Leith Hill Place: early history

A view of Leith Hill Place from the estate grounds © Andrew Butler

A view of Leith Hill Place from the estate grounds

Leith Hill Place is an elegant 17th-century property, which was added to and improved in the 18th century by General John Folliot. 

The estate grew to become a landscape of natural splendour and includes a ha-ha, lime avenue and extensive tree planting.

Influential owners of Leith Hill Place

Some of the country’s most influential families have lived at Leith Hill Place. Their lineage includes the names of Wedgwood and Vaughan Williams, and these people are now woven deeply into the place’s history.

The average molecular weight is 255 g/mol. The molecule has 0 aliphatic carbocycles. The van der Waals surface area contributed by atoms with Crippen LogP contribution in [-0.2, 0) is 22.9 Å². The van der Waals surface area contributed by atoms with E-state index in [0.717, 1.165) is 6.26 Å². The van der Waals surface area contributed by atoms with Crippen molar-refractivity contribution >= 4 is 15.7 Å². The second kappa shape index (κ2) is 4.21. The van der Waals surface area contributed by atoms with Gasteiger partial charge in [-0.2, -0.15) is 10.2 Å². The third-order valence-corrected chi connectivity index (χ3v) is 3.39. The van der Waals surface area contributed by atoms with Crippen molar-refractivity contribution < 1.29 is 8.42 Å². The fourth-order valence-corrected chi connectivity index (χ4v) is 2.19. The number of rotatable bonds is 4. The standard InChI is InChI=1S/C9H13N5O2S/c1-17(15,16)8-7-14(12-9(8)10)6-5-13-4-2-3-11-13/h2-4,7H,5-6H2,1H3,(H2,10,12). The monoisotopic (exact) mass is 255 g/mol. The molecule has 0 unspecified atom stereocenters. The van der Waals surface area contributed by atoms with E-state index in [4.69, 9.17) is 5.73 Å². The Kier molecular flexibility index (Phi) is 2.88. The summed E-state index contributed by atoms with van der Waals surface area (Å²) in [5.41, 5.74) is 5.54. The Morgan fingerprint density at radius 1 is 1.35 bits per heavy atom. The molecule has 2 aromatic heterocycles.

A close relative of the Wedgwood family, the English naturalist Charles Darwin, frequently stayed at Leith Hill Place. While here, he conducted research around the estate and his ‘worm-stone’ still sits within the grounds today.

Ralph Vaughan Williams, the English composer, was the last member of the family to own Leith Hill Place. He gave it to us in 1944.

The house will open to the public this summer and autumn for the first time since the 1960s when the Wedgwood family used several rooms to display pottery items and a dolls' house. Until then, you can take a peek at the house while walking the woodland trail.